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Rollercoaster

Hello again! Firstly allow me to apologise for the lack of updates here on my Devblog during recent events. As many of you probably already know by now, an announcement was made over the weekend that Dear Esther was going ‘commercial’(-I prefer the term ‘Independent’). Originally,  a press release was sent out last Thursday and was supposed to be embargoed until the 19th of Feb. Unfortunately one site decided to release last Friday, over a week early! Within hours the news was everywhere – cue panic!!

I was completely unprepared for it; I wanted that week to get the official website up and running and prepare some kind of teaser trailer/media to sweeten the deal. I’d also planned to write up a bit more of a personal and in depth post on the announcement here and ModDB for those of you who have been following my progress since the Project first formed. Needless to say it all went to hell last Friday, and have since been working like a mad man to get the official website and forums up (might be a bit rough, it was built in just over a day) our new IndieDB Page, and of course keeping track of the reaction to the news.

The positive reactions on Shacknews, RPS and other gaming sites initially left me ecstatic, however, visiting ModDB told quite a different story.

I’ve been quite taken aback by some of the reactions, and of all places, I was not expecting it there. The majority of negative comments focus around how people feel we have deceived the community and used the guise of being a mod as ‘marketing ploy’ to reel people in, etc, which was shocking to me considering that the motivation to go indie was born from the community.

7 months ago, at the end of June 2010, at the end of an update on the Caves level, I  linked to a blog post here, where I posed the question “What would you think of Dear Esther going Indie?”

It was something that had been floating around for some time, but aware of the consequences and complications of such a thing, plus the extra pressure it would put on me (I was supposed to be taking a year off!), I was just not sure it would be worth it. So I thought I’d throw it out there to the community and see how things lay. Despite one or two concerned comments, mostly regarding new content and cost – both valid points, but both of which I knew we could fix if the situation were to arise, the resounding reaction was “Go for it!!”  This was ultimately what gave me the courage to approach Valve along with Dan and see where we stood, at the time, I honestly didn’t think the quality of my work was worthy of a retail release.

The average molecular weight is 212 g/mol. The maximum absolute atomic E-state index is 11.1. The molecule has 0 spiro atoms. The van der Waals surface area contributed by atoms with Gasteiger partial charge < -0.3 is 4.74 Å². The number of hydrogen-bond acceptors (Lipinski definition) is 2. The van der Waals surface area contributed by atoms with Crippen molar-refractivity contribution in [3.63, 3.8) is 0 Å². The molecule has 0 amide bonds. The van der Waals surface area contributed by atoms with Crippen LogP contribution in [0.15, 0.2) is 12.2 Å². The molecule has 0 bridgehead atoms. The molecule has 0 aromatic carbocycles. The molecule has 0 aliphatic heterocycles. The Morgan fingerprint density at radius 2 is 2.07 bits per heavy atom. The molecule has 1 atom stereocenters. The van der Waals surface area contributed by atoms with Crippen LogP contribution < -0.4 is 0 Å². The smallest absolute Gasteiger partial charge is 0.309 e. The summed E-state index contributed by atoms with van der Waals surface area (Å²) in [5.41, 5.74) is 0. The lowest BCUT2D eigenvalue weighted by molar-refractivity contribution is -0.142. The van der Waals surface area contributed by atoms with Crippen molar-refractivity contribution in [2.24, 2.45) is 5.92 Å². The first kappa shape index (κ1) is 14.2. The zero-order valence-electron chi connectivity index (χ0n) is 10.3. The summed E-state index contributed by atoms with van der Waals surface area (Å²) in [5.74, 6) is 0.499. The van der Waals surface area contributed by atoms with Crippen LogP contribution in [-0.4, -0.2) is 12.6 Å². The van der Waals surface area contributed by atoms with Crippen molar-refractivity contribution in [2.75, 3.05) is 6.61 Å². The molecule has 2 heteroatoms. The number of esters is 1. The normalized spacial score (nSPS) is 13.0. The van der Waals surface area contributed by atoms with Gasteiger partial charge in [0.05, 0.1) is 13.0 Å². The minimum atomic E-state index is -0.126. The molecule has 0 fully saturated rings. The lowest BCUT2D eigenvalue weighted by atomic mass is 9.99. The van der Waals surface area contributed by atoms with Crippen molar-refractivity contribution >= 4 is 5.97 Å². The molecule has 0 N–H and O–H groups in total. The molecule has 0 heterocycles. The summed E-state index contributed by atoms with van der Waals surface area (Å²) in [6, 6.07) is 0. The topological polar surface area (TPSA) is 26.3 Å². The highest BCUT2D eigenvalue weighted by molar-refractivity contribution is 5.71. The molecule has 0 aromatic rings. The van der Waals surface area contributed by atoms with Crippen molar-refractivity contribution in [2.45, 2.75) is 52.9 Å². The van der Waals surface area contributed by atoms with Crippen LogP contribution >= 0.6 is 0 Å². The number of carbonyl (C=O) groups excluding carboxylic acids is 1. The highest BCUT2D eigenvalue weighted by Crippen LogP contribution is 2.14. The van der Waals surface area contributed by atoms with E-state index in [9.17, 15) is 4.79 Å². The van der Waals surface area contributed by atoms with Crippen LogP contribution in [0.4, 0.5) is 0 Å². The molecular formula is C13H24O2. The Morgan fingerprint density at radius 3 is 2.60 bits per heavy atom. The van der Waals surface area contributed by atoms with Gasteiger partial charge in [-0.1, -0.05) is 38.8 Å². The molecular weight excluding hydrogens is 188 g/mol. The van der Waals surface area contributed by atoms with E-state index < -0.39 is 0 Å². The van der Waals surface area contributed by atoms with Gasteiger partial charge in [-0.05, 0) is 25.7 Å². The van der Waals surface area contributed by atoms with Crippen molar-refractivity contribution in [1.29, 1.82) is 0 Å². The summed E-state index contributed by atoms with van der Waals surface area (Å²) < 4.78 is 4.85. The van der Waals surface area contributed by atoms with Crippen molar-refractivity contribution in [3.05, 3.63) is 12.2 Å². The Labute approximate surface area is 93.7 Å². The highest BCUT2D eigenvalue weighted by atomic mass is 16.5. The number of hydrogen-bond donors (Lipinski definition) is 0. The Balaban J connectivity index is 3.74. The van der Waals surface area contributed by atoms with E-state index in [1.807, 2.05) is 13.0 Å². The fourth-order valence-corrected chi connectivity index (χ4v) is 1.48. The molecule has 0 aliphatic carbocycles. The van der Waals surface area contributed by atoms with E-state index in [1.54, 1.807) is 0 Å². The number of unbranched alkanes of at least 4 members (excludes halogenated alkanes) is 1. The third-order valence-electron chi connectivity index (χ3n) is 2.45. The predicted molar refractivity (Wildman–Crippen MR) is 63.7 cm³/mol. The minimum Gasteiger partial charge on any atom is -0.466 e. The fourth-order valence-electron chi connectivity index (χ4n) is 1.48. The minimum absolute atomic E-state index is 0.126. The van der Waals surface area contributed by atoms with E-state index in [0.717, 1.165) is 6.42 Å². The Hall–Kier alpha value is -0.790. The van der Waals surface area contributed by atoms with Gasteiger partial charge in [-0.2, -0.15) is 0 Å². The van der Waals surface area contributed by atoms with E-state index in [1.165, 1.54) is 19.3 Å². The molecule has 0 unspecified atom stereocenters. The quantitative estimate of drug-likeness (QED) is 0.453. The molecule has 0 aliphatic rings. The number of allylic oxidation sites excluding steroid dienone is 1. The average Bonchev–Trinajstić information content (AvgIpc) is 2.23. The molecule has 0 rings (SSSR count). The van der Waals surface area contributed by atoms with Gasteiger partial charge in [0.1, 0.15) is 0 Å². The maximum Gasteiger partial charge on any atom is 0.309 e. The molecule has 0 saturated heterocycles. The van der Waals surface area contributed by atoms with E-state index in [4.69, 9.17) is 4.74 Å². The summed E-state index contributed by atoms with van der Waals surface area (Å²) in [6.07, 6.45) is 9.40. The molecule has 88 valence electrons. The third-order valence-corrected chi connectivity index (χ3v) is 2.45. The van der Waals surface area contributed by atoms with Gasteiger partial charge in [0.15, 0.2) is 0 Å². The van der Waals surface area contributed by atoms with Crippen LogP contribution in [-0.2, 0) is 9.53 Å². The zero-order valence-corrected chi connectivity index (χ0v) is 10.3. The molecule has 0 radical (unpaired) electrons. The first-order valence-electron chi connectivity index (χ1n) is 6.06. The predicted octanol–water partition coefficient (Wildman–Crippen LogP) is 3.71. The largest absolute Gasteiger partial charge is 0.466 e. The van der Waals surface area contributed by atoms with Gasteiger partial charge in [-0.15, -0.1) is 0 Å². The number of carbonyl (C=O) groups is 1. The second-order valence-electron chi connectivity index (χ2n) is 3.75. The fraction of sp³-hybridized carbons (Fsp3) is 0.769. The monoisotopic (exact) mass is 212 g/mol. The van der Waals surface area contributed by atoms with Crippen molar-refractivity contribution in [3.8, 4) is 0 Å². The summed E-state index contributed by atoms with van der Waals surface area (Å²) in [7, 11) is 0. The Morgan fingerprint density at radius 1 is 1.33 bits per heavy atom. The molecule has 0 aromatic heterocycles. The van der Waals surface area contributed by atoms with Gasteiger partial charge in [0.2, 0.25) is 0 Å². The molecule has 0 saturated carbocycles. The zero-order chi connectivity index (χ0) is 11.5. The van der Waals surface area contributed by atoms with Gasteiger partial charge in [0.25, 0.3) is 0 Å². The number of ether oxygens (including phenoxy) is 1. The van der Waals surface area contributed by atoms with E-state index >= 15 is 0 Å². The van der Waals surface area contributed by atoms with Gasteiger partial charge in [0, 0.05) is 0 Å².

Cue a long drawn out process of back an fourth, months passed, I continued working, and approaching xmas I’d all but practically given up on the idea, but behind the scenes the wheels were slowly starting to turn and in December we actually received some good news; With the help of Valve and the University of Portsmouth (UK) the prospect of going indie suddenly became a stark reality.

So that’s how we ended up here…

It wasn’t my intent to make people feel deceived nor dissapointed, especially angry! Our goal here isn’t to get super rich and buy jet skis, just a very simple one: to make a cool games which eveyone can play and have the benefit of being able to support ourselves so we can keep on making creative, fun and original stuff in the future.

Anyway, for those who may be confused, I hope this gives a bit more of an in-depth look the how’s and why’s of the whole Indie announcement.

Looking to the future there’s lots of exciting stuff to come, in the meantime, get over to our new IndieDB page, subscribe, and go check out our official site and forums and keep your eyes peeled for more soon!